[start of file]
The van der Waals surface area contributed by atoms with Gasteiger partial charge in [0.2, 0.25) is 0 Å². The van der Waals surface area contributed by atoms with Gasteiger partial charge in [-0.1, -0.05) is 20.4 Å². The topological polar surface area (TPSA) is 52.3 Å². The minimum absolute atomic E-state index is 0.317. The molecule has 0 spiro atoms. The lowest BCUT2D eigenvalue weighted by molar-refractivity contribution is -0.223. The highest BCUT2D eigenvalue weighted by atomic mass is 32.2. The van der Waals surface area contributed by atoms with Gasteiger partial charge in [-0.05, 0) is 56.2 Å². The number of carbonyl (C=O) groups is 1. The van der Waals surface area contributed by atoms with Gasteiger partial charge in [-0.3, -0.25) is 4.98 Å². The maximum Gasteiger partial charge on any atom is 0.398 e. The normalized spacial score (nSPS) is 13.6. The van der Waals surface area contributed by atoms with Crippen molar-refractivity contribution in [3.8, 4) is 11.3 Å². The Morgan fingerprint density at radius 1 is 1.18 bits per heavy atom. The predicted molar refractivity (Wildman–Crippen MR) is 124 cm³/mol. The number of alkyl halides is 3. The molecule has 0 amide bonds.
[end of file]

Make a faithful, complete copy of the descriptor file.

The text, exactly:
The van der Waals surface area contributed by atoms with Gasteiger partial charge in [0.2, 0.25) is 0 Å². The van der Waals surface area contributed by atoms with Gasteiger partial charge in [-0.1, -0.05) is 20.4 Å². The topological polar surface area (TPSA) is 52.3 Å². The minimum absolute atomic E-state index is 0.317. The molecule has 0 spiro atoms. The lowest BCUT2D eigenvalue weighted by molar-refractivity contribution is -0.223. The highest BCUT2D eigenvalue weighted by atomic mass is 32.2. The van der Waals surface area contributed by atoms with Gasteiger partial charge in [-0.05, 0) is 56.2 Å². The number of carbonyl (C=O) groups is 1. The van der Waals surface area contributed by atoms with Gasteiger partial charge in [-0.3, -0.25) is 4.98 Å². The maximum Gasteiger partial charge on any atom is 0.398 e. The normalized spacial score (nSPS) is 13.6. The van der Waals surface area contributed by atoms with Crippen molar-refractivity contribution in [3.8, 4) is 11.3 Å². The Morgan fingerprint density at radius 1 is 1.18 bits per heavy atom. The predicted molar refractivity (Wildman–Crippen MR) is 124 cm³/mol. The number of alkyl halides is 3. The molecule has 0 amide bonds.